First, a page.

This bed and breakfast lays some eight miles to the west of Gettysburg, Pennsylvania, but shares with it the history of the famous Civil War battle, as well as the reports of spiritual activity that has remained since those days. It was built circa 1797 and today is known by the name of the town in which was built. The name came about as result of the first innkeeper's practice of only accepting cash and no credit for goods and highway tolls he collected. The town existed on a stretch of road known as Route 30 (or The Lincoln Highway), which would serve as a supply line back to Virginia for the Confederate Army and bring the entire Confederate Army of Northern Virginia to Cashtown's doorstep in late June of 1863.
A Confederate Calvary under Jeb Stuart had previously occupied Cashtown in late 1862, but the former occupation would pale in comparison to that of the one less than a year later. Emboldened by recent victories, Confederate General Robert E. Lee advanced his forces into Union territory and made his way across Pennsylvania. When he received word that Union forces were just to the north and heading in his direction, Lee ordered his troops to congregate in Cashtown until Union positions were better known. Confederate Major General A.P. Hill arrived in the town on June 29 and quickly set-up headquarters at the small inn. Lee's strict orders were for the troops to wait there until the army could be united. However a fateful decision was made at Cashtown Inn one day later that would spark one of the most decisive battles of the Civil War.
The Battle of Gettysburg
On June 30, Confederate General James Johnston Pettigrew had led his troops into the outskirts of Gettysburg, looking for shoes and other supplies, where they met up with Union cavalrymen. Rather than engage, he withdrew back to Cashtown and reported his findings to General Henry Heth. On June 26th, Confederate forces had ventured into Gettysburg to secure rations and shoes for the men to wear. Apparently finding little, they moved on to the town of York and put forth the same demands. Heth was either unaware of this or did not care because his next move was to approach General A.P. Hill and ask if had any objections to Heth moving his men into Gettysburg the next morning to get shoes. Hill simply replied, "None at all." The next morning, Union forces fired upon Heth's advancing division and Heth ordered his men to fight back. The Battle of Gettysburg was underway.
During the Battle
The town of Cashtown transformed from a small town into a Confederate camp during those days of the battle and it is known that a small stable next to the Inn (that no longer exists) was used to house injured soldiers. There are also stories that the basement was turned into a surgery room during the battle and the small water inlet there turned the nearby stream red with blood. It is said that so many amputated limbs were tossed out the window that they quickly piled so high that it blocked any light from coming into the basement. The Inn also continued to serve as a headquarters for Major General Hill during the battle and it is often reported that more Confederate Generals (even Confederate President Jefferson Davis) passed through the Inn's front doors than in any other place in America. On July 4, a major Union victory had been secured and the Confederate Army began their withdrawal from Cashtown and back towards Virginia.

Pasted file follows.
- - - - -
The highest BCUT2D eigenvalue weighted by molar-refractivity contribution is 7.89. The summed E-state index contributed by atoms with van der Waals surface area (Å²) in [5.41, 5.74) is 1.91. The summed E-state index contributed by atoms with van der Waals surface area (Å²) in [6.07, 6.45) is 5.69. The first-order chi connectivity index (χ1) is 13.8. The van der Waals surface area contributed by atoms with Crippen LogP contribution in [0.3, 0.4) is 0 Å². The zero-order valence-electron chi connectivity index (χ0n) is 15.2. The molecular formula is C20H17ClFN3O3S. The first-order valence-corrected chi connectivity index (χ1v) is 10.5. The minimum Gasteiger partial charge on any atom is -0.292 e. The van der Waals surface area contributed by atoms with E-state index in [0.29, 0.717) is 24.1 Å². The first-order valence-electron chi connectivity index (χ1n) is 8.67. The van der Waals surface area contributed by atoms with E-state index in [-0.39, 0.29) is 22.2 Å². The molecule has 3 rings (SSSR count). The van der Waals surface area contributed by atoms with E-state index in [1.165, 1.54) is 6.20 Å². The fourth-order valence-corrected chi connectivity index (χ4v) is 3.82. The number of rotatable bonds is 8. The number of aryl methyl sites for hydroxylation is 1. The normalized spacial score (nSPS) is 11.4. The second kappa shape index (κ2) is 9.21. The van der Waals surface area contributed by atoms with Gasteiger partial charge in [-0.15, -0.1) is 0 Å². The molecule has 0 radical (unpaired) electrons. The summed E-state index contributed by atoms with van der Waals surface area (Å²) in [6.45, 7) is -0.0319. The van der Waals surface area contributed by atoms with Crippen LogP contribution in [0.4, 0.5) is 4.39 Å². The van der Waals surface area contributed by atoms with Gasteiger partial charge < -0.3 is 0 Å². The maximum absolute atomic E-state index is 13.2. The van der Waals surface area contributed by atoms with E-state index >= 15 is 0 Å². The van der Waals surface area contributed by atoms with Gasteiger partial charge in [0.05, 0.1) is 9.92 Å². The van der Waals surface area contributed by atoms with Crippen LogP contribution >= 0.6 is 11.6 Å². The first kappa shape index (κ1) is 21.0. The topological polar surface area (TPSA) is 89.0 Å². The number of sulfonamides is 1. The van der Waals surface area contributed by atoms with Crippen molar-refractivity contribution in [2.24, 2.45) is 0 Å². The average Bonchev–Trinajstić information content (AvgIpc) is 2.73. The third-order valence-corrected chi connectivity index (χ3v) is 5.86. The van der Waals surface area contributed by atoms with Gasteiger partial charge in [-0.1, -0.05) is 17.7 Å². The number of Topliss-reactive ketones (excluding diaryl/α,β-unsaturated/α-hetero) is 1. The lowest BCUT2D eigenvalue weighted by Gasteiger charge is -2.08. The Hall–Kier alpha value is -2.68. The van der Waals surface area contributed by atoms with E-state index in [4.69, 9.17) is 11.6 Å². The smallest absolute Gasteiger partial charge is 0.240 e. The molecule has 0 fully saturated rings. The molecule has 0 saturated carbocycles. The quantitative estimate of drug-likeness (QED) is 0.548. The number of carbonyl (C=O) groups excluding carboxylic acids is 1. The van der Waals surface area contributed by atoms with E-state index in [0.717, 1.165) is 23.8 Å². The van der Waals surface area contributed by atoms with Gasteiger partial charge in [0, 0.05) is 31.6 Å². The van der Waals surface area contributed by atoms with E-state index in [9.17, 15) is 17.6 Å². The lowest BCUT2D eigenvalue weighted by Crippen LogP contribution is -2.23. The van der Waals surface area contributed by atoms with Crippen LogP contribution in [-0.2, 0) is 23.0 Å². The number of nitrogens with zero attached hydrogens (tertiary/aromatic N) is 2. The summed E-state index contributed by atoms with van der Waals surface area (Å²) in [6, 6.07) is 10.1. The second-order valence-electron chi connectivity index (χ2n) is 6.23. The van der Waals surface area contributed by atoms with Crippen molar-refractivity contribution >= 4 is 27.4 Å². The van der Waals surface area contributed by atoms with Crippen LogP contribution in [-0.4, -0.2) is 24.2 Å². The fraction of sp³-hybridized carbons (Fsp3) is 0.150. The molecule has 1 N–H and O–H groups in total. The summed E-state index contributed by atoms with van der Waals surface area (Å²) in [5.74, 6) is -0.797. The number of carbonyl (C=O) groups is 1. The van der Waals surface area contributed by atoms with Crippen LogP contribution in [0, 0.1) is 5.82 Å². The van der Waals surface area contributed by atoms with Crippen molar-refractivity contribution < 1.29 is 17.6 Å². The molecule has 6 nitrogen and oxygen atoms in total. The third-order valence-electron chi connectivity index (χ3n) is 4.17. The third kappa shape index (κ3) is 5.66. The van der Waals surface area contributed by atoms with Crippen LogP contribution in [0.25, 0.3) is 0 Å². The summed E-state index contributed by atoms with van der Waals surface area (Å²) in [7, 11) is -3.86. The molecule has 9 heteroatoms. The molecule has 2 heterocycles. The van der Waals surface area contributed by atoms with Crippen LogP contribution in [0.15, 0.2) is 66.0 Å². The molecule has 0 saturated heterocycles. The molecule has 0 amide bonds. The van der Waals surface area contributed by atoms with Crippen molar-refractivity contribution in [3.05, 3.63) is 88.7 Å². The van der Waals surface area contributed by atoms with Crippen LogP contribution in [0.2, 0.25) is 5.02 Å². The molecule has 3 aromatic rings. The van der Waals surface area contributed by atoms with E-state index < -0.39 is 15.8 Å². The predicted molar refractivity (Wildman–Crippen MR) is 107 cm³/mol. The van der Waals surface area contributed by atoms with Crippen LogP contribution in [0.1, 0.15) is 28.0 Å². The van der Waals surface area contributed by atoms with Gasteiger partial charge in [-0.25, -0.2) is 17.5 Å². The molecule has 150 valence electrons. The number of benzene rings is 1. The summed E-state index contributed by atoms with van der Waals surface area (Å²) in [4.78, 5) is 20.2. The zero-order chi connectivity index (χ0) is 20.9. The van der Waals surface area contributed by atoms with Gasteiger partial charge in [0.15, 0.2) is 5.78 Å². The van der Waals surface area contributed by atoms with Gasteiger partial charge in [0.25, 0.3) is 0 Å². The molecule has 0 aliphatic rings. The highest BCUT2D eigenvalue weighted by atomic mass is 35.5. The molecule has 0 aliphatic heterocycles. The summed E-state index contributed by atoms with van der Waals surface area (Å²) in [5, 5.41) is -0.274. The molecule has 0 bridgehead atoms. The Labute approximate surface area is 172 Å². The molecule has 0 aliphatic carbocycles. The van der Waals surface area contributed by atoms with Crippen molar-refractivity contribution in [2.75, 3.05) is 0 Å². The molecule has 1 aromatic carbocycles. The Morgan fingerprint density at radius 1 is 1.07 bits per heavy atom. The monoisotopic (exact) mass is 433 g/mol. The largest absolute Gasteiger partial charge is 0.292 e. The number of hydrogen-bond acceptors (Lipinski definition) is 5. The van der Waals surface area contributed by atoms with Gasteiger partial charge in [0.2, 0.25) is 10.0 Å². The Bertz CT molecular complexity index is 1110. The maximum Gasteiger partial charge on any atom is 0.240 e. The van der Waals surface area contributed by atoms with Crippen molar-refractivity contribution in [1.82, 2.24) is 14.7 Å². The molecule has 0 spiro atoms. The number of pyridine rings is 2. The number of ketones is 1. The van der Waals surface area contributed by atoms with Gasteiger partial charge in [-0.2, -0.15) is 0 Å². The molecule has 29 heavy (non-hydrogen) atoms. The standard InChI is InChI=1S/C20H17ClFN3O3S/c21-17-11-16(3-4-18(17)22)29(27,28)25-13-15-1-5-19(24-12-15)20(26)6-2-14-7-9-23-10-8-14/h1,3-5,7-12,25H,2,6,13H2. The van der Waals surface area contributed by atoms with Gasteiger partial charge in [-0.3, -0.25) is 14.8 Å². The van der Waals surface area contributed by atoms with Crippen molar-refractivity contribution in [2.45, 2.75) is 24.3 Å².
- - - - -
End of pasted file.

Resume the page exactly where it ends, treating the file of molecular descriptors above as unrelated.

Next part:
After the Battle
The Inn continued to operate over the years, but in 1948 a nearby bypass was constructed that ultimately diverted tourists and traffic from Cashtown. With dwindling money, the Inn fell into disrepair. In 1987, Charles and Carolyn Buckley purchased the Inn and started the process of restoring this historic landmark, which still serves guests to this day. What they and subsequent owners have found since is that their restoration efforts have also stirred up the ghosts of the past as well.
The Ghosts of Cashtown Inn
There seem to be plenty of reports of paranormal activity at the Inn overtime. Indeed, it is said that every room in the Inn is haunted, but some more than others. The A.P. Hill Room for one is now a guest room, but was the room occupied by Major General A.P. Hill during the battle. Guests have reported the rocking chair mysteriously moving during the night and the sensation of someone sitting on the bed while they try to sleep. Additionally, the sound of knocking on the door happens on a occasion and when the guest answers the door, they find no one there.
Disembodied footsteps are also commonly reported throughout the Inn, guests have reported returning to their rooms to find their suitcases packed and even being awoken in the night by the sound of horses, only to see the land empty when they looked out there window. Finally, people have reported encountering someone dressed in a Confederate uniform in the hallway or near the bar. In fact, the Inn has several relatively famous photos of alleged ghosts in Civil War garb that were taken years after the battle was over.
In Television and Film
The strange activity of Cashtown Inn has brought in various TV shows based around the paranormal. The Inn has been the subject of episodes of Mysterious Journeys and the Sci-Fi Channel's Ghost Hunters. On the paranormal side of things, its connection to that famous Civil War battle has also made it a stop for movies and documentaries about the battle. In fact, the Inn is shown in the movie Gettysburg and its star, Sam Elliot, stayed in the General Lee Suite during the production - And no, he didn't report any ghostly activity.
The Inn Today
Cashtown Inn continues to thrive to this day, attracting both people interested in the stories of the paranormal and its unique place in the history of the Battle of Gettysburg. It even plays a role in the special Ghosts of Gettysburg Weekend Investigations and annual Halloween investigations. For more information, please visit their site below.